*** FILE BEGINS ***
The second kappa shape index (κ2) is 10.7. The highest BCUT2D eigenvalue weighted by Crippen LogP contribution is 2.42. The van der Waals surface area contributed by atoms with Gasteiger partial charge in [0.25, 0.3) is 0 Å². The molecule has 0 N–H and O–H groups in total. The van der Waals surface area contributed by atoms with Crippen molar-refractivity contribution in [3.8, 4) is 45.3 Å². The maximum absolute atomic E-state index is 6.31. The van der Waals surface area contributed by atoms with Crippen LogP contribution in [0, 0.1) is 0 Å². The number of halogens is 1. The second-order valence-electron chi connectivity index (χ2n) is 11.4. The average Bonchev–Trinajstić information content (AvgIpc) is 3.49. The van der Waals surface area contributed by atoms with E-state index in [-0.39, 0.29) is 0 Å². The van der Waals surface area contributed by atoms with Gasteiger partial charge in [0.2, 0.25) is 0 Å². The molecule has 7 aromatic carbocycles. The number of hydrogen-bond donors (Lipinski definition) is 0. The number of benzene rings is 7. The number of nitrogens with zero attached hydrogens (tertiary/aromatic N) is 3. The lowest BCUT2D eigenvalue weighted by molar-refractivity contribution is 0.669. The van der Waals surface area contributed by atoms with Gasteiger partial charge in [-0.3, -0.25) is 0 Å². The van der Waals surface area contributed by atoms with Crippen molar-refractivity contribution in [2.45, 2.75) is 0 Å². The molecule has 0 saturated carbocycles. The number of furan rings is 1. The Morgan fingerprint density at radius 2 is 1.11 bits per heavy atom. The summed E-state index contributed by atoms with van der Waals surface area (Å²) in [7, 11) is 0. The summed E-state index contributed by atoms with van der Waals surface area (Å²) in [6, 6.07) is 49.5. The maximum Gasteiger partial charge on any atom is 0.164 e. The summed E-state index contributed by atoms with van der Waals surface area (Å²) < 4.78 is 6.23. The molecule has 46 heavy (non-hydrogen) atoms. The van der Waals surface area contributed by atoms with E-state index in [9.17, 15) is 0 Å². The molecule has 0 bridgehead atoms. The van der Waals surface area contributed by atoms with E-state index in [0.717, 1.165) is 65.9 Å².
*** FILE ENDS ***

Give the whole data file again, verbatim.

The second kappa shape index (κ2) is 10.7. The highest BCUT2D eigenvalue weighted by Crippen LogP contribution is 2.42. The van der Waals surface area contributed by atoms with Gasteiger partial charge in [0.25, 0.3) is 0 Å². The molecule has 0 N–H and O–H groups in total. The van der Waals surface area contributed by atoms with Crippen molar-refractivity contribution in [3.8, 4) is 45.3 Å². The maximum absolute atomic E-state index is 6.31. The van der Waals surface area contributed by atoms with Crippen LogP contribution in [0, 0.1) is 0 Å². The number of halogens is 1. The second-order valence-electron chi connectivity index (χ2n) is 11.4. The average Bonchev–Trinajstić information content (AvgIpc) is 3.49. The van der Waals surface area contributed by atoms with E-state index in [-0.39, 0.29) is 0 Å². The van der Waals surface area contributed by atoms with Gasteiger partial charge in [0.2, 0.25) is 0 Å². The molecule has 7 aromatic carbocycles. The number of hydrogen-bond donors (Lipinski definition) is 0. The number of benzene rings is 7. The number of nitrogens with zero attached hydrogens (tertiary/aromatic N) is 3. The lowest BCUT2D eigenvalue weighted by molar-refractivity contribution is 0.669. The van der Waals surface area contributed by atoms with Gasteiger partial charge in [-0.3, -0.25) is 0 Å². The van der Waals surface area contributed by atoms with Crippen molar-refractivity contribution in [2.45, 2.75) is 0 Å². The molecule has 0 saturated carbocycles. The number of furan rings is 1. The Morgan fingerprint density at radius 2 is 1.11 bits per heavy atom. The summed E-state index contributed by atoms with van der Waals surface area (Å²) in [7, 11) is 0. The summed E-state index contributed by atoms with van der Waals surface area (Å²) in [6, 6.07) is 49.5. The maximum Gasteiger partial charge on any atom is 0.164 e. The summed E-state index contributed by atoms with van der Waals surface area (Å²) < 4.78 is 6.23. The molecule has 46 heavy (non-hydrogen) atoms. The van der Waals surface area contributed by atoms with E-state index in [9.17, 15) is 0 Å². The molecule has 0 bridgehead atoms. The van der Waals surface area contributed by atoms with E-state index in [0.717, 1.165) is 65.9 Å².